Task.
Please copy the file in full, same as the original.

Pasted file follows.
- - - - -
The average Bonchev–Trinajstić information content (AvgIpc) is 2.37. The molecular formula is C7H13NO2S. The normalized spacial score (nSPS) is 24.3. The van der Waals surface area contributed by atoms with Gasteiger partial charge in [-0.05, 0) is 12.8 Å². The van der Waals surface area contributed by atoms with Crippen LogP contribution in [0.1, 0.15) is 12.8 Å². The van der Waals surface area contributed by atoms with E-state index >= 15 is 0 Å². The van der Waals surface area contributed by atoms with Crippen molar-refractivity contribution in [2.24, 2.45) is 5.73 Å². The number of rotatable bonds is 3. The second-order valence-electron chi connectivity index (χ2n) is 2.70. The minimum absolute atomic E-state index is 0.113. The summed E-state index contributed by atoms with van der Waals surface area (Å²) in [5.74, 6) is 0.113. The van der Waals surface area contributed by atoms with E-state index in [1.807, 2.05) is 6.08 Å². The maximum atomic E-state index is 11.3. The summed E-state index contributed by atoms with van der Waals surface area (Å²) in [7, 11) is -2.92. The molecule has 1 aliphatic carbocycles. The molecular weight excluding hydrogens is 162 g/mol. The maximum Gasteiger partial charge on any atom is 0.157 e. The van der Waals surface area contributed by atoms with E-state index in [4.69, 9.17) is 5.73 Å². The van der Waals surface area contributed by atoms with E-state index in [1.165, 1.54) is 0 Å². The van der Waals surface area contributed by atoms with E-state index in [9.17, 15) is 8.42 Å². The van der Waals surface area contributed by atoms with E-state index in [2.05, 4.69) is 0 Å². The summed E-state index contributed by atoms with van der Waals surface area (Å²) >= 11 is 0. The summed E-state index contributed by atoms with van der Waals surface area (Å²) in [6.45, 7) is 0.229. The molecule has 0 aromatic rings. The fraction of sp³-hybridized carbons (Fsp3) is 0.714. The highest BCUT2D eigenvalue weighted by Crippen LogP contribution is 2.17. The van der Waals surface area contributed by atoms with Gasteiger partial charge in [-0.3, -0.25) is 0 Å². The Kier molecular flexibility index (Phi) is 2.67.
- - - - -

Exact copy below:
The average Bonchev–Trinajstić information content (AvgIpc) is 2.37. The molecular formula is C7H13NO2S. The normalized spacial score (nSPS) is 24.3. The van der Waals surface area contributed by atoms with Gasteiger partial charge in [-0.05, 0) is 12.8 Å². The van der Waals surface area contributed by atoms with Crippen LogP contribution in [0.1, 0.15) is 12.8 Å². The van der Waals surface area contributed by atoms with E-state index >= 15 is 0 Å². The van der Waals surface area contributed by atoms with Crippen molar-refractivity contribution in [2.24, 2.45) is 5.73 Å². The number of rotatable bonds is 3. The second-order valence-electron chi connectivity index (χ2n) is 2.70. The minimum absolute atomic E-state index is 0.113. The summed E-state index contributed by atoms with van der Waals surface area (Å²) in [5.74, 6) is 0.113. The van der Waals surface area contributed by atoms with E-state index in [1.807, 2.05) is 6.08 Å². The maximum atomic E-state index is 11.3. The summed E-state index contributed by atoms with van der Waals surface area (Å²) in [7, 11) is -2.92. The molecule has 1 aliphatic carbocycles. The molecular weight excluding hydrogens is 162 g/mol. The maximum Gasteiger partial charge on any atom is 0.157 e. The van der Waals surface area contributed by atoms with E-state index in [4.69, 9.17) is 5.73 Å². The van der Waals surface area contributed by atoms with E-state index in [1.165, 1.54) is 0 Å². The van der Waals surface area contributed by atoms with E-state index in [9.17, 15) is 8.42 Å². The van der Waals surface area contributed by atoms with E-state index in [2.05, 4.69) is 0 Å². The summed E-state index contributed by atoms with van der Waals surface area (Å²) >= 11 is 0. The summed E-state index contributed by atoms with van der Waals surface area (Å²) in [6.45, 7) is 0.229. The molecule has 0 aromatic rings. The fraction of sp³-hybridized carbons (Fsp3) is 0.714. The highest BCUT2D eigenvalue weighted by Crippen LogP contribution is 2.17. The van der Waals surface area contributed by atoms with Gasteiger partial charge in [-0.3, -0.25) is 0 Å². The Kier molecular flexibility index (Phi) is 2.67.